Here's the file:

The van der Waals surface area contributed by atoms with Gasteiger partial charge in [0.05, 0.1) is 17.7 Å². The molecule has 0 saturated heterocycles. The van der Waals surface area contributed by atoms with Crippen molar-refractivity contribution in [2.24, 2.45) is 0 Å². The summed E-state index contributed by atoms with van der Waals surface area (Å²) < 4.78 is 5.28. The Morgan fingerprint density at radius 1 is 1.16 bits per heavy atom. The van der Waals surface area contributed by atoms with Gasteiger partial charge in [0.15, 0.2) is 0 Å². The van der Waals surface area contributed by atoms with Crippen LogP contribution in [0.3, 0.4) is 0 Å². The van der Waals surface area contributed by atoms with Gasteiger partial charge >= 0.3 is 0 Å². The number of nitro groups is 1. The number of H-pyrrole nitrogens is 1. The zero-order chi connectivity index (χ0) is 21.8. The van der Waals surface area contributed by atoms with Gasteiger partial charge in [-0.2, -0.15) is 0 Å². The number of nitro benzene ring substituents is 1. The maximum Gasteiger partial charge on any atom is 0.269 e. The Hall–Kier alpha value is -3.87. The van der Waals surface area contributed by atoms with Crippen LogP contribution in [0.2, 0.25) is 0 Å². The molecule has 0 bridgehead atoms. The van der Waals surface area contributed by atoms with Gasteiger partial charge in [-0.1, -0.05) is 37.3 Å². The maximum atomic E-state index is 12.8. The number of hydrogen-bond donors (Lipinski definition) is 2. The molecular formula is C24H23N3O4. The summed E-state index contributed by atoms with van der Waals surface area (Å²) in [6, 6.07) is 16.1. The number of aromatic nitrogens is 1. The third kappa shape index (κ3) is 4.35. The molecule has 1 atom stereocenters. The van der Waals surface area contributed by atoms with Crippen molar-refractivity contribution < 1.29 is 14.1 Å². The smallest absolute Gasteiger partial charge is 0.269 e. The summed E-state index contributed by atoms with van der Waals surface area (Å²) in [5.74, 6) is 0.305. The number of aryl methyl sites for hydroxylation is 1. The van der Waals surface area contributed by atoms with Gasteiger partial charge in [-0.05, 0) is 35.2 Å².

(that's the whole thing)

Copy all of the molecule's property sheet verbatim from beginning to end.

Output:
The van der Waals surface area contributed by atoms with Gasteiger partial charge in [0.05, 0.1) is 17.7 Å². The molecule has 0 saturated heterocycles. The van der Waals surface area contributed by atoms with Crippen molar-refractivity contribution in [2.24, 2.45) is 0 Å². The summed E-state index contributed by atoms with van der Waals surface area (Å²) < 4.78 is 5.28. The Morgan fingerprint density at radius 1 is 1.16 bits per heavy atom. The van der Waals surface area contributed by atoms with Gasteiger partial charge in [0.15, 0.2) is 0 Å². The van der Waals surface area contributed by atoms with Crippen LogP contribution in [0.3, 0.4) is 0 Å². The van der Waals surface area contributed by atoms with Gasteiger partial charge >= 0.3 is 0 Å². The number of nitro groups is 1. The number of H-pyrrole nitrogens is 1. The zero-order chi connectivity index (χ0) is 21.8. The van der Waals surface area contributed by atoms with Gasteiger partial charge in [-0.2, -0.15) is 0 Å². The number of nitro benzene ring substituents is 1. The maximum Gasteiger partial charge on any atom is 0.269 e. The Hall–Kier alpha value is -3.87. The van der Waals surface area contributed by atoms with Crippen LogP contribution in [0.2, 0.25) is 0 Å². The molecule has 0 bridgehead atoms. The van der Waals surface area contributed by atoms with Gasteiger partial charge in [-0.1, -0.05) is 37.3 Å². The maximum atomic E-state index is 12.8. The number of hydrogen-bond donors (Lipinski definition) is 2. The molecular formula is C24H23N3O4. The summed E-state index contributed by atoms with van der Waals surface area (Å²) in [6, 6.07) is 16.1. The number of aromatic nitrogens is 1. The third kappa shape index (κ3) is 4.35. The molecule has 1 atom stereocenters. The van der Waals surface area contributed by atoms with Crippen molar-refractivity contribution < 1.29 is 14.1 Å². The smallest absolute Gasteiger partial charge is 0.269 e. The summed E-state index contributed by atoms with van der Waals surface area (Å²) in [5.74, 6) is 0.305. The number of aryl methyl sites for hydroxylation is 1. The van der Waals surface area contributed by atoms with Gasteiger partial charge in [-0.05, 0) is 35.2 Å².